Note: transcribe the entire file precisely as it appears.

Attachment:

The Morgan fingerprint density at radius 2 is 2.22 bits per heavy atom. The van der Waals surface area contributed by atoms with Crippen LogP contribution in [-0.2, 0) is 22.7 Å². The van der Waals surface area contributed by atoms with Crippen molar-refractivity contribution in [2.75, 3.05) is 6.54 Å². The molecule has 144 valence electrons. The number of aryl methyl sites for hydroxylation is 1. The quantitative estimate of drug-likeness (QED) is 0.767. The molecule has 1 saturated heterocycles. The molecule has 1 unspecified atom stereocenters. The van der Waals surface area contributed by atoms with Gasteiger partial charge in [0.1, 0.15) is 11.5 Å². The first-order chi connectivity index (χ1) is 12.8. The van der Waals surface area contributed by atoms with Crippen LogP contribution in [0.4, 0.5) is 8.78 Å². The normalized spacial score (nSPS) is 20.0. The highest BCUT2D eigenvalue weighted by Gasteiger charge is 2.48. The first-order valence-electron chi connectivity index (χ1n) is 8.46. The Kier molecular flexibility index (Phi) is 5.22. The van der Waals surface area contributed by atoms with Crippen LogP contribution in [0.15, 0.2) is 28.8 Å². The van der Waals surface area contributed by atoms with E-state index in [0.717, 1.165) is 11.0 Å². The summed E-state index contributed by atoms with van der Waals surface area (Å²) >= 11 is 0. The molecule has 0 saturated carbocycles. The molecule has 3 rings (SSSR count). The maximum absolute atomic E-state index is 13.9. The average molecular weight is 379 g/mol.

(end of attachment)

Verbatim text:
The Morgan fingerprint density at radius 2 is 2.22 bits per heavy atom. The van der Waals surface area contributed by atoms with Crippen LogP contribution in [-0.2, 0) is 22.7 Å². The van der Waals surface area contributed by atoms with Crippen molar-refractivity contribution in [2.75, 3.05) is 6.54 Å². The molecule has 144 valence electrons. The number of aryl methyl sites for hydroxylation is 1. The quantitative estimate of drug-likeness (QED) is 0.767. The molecule has 1 saturated heterocycles. The molecule has 1 unspecified atom stereocenters. The van der Waals surface area contributed by atoms with Gasteiger partial charge in [0.1, 0.15) is 11.5 Å². The first-order chi connectivity index (χ1) is 12.8. The van der Waals surface area contributed by atoms with Crippen LogP contribution in [0.4, 0.5) is 8.78 Å². The normalized spacial score (nSPS) is 20.0. The highest BCUT2D eigenvalue weighted by Gasteiger charge is 2.48. The first-order valence-electron chi connectivity index (χ1n) is 8.46. The Kier molecular flexibility index (Phi) is 5.22. The van der Waals surface area contributed by atoms with Crippen LogP contribution in [0.15, 0.2) is 28.8 Å². The van der Waals surface area contributed by atoms with E-state index in [0.717, 1.165) is 11.0 Å². The summed E-state index contributed by atoms with van der Waals surface area (Å²) >= 11 is 0. The molecule has 0 saturated carbocycles. The molecule has 3 rings (SSSR count). The maximum absolute atomic E-state index is 13.9. The average molecular weight is 379 g/mol.